Poem: The Bellringers

The Peal of Bells, St. Paul's Cathedral, 1878.

The tintinnabula of faraway bells,

Bell-ringers swinging on ropes,

The suspended intestines of the universe –

Each bell a reminder of something not by

Lips, but brass, spoken


What do they say?

If you could take those resonant peals

And translate them into language,

What would they speak of?


Whispers never sang out so loudly,

Bursts of poetry, etched on sky,

A blink from the silhouette eyes

Of a peacock butterfly

But you cannot trust these fluttering tatterdemalions

Not to be slyly mystical – each time their Japanese

Door wings collide, a crash as loud as galactic timpani,

Causes all nearby auric membranes to explode

But deafness is not the start of silence,

But a gateway to a higher kind of music –

The kind of music that conjoins imagery

With sound in a startling panache of

Form-bearing lucidity, climbing out of

Of formless bath


So, ring on, bell ringers, ring on,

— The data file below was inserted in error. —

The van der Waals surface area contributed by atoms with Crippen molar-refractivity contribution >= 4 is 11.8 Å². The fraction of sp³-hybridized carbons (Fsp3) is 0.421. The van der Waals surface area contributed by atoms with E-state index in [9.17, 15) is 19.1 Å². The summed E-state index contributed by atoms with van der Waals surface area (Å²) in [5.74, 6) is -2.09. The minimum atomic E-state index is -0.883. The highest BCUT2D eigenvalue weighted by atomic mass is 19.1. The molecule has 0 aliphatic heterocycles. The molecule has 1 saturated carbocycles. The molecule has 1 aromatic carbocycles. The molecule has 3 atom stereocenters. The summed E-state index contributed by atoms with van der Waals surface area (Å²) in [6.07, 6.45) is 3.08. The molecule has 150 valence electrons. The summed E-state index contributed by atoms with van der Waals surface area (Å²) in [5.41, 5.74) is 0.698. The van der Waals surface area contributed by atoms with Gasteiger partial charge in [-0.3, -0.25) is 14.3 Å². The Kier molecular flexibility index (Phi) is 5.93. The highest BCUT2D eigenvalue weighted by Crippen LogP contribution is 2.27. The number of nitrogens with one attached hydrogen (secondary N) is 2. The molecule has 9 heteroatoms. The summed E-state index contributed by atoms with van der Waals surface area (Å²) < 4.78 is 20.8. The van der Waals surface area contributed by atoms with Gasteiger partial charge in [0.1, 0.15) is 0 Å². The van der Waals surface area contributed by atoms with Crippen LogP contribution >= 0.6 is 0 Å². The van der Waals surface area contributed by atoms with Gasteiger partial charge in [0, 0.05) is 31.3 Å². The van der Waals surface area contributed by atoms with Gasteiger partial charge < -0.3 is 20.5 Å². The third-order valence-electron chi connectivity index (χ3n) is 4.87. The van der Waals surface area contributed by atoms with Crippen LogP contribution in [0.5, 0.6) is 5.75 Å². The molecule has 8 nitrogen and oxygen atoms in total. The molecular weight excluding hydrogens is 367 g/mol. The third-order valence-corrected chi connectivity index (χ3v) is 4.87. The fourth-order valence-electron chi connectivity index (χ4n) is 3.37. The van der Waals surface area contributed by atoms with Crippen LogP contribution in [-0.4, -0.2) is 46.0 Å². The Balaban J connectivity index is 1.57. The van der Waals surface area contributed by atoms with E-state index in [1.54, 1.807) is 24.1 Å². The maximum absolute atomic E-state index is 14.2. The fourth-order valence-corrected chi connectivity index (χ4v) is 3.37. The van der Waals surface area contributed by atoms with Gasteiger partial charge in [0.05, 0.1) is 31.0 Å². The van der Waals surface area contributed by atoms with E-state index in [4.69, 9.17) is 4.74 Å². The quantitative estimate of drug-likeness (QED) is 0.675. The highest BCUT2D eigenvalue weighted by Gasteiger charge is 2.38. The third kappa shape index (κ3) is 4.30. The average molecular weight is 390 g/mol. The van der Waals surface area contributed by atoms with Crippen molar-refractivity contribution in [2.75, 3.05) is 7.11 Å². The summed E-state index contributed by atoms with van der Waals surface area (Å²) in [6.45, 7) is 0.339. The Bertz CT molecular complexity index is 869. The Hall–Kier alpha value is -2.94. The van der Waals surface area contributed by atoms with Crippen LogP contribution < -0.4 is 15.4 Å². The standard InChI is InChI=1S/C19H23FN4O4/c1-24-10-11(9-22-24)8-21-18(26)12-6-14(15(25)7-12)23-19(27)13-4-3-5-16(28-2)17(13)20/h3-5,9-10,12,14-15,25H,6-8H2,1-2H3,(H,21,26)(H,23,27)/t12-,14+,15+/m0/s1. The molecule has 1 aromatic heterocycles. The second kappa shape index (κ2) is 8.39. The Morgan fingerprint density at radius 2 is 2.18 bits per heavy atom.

And once those brass hats

Fall on your heads,

Your gravestones will peal all the merrier






Poem: Moon Over Pine


Moon over pine

When will you be mine?

Stuck up in a tree

When will things just be?

Tranquil and serene

Instead of always wanting to scream?

Questions for an absent love

As I wallow in the mud

Poem: Wasteland of Bedding


A wasteland of bedding
I try to look for the edge
But the mattress stretches on
For miles around
Decimating the horizon with its comfiness
The chamber maids are flown in
Within military helicopters
Firing pillows out of canons
Dropping duvets like napalm
Somnolence killing
Everything in its reach
When your bed is an entire landscape
What is there to do but sleep?